My program, as a visitor to the college, began the day after my arrival. I had protested in advance that I could not deliver lectures to the classes in Russian and American history they wanted me to attend; I could only sit in on them as a visitor and take part, perhaps, in the discussion. All to no avail. At the Russian-history class that first morning, there they all were: regular students, other students, faculty members, and townspeople, seated expectantly before me, with that maddening, complacent, irresponsible expectancy that always makes me feel they are saying, "Get up and talk. We want to see what you look like when you are talking." There was nothing for it. Then, and in the American-history class the following morning (where there were well over a hundred people), I had to declaim, impromptu, for the full academic hour to a curtain of curious, respectful, but impassive faces, scattering my little seeds and leaving them to their fate on this unknown soil.
Lunch was eaten in the great modern cafeteria where the whole student body of some eight hundred takes its meals. It was my first good chance to look at the students. They gave the impression of being more relaxed, less troubled, less involved, than those at Princeton. The faces were open, pleasant ones, with curiously little written on them at all. The women, as always, seemed more mature personally than the men, superior to them, too, socially and in style: more cosmopolitan, less provincial, more a part of the age, in general more like modem women in Vienna or Milan or wherever else you like than the men of similar age in those places. The women took, it seemed to me, a larger view of the competitive sphere in which they considered their lives to evolve-the reflection of an awareness, perhaps, of the relative uniformity in women's problems everywhere. The men were good-natured young louts, immersed in their world of records and athletics and fraternities and summer jobs, mildly curious about the great wide world beyond, but less closely keyed to it than the women. It is the woman who is truly international.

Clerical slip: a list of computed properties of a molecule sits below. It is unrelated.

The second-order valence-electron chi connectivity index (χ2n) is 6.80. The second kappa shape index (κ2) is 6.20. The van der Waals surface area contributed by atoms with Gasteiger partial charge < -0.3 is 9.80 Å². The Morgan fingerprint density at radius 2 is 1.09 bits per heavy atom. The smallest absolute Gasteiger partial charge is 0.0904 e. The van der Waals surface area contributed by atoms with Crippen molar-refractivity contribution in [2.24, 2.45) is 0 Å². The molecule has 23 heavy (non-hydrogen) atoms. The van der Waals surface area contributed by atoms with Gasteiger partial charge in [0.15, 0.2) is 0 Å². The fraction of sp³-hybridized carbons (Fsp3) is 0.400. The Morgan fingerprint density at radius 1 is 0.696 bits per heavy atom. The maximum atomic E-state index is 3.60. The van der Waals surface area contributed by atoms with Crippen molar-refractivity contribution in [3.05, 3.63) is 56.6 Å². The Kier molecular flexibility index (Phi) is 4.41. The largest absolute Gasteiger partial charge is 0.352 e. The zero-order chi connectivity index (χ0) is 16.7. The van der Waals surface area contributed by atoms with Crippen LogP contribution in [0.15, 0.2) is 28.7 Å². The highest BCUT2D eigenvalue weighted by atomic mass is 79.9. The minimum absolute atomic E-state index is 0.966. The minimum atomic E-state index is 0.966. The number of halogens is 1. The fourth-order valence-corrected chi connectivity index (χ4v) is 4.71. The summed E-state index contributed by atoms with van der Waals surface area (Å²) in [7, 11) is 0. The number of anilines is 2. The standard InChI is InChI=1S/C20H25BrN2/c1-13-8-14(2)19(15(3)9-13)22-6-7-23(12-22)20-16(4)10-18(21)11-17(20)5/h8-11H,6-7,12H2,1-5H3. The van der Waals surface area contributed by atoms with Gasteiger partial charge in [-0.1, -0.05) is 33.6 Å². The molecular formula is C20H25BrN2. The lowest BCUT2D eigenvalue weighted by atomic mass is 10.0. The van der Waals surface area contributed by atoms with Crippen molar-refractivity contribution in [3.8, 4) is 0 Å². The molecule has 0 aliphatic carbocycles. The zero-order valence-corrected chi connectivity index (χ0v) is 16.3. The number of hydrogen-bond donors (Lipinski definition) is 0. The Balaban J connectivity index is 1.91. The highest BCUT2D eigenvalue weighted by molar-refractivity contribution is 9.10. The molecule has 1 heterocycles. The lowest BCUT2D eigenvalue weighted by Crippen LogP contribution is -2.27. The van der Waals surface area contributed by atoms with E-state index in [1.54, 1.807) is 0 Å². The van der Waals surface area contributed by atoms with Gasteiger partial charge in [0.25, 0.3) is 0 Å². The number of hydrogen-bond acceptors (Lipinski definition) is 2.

Observing the greater relaxation of the atmosphere and the faces in this heterosexual common room, I thought of the recent demand of the Princeton college editors for coeducation at Princeton. Plainly, it would be easier, softer, more comfortable, with women around. Life would be more agreeably homogenized, less harshly stratified into the components of term and vacation, of study and recreation, of indulgence and abstention. But would the intellect benefit? The intellect, after all, was a lazy, sluggish faculty. Its growth occurred only under discipline and discomfort. It had to be scourged into the unfolding of its powers. This was why the great environments for the flowering of the spirit had been not the sunlit gardens of California or Florida but rather the dark, cold rainy places—the ones that involved deprivation, discomfort, loneliness, and boredom. Coeducation produced, no doubt, better-adjusted people; but was there not a certain conflict between this ease of life and the training of the mind?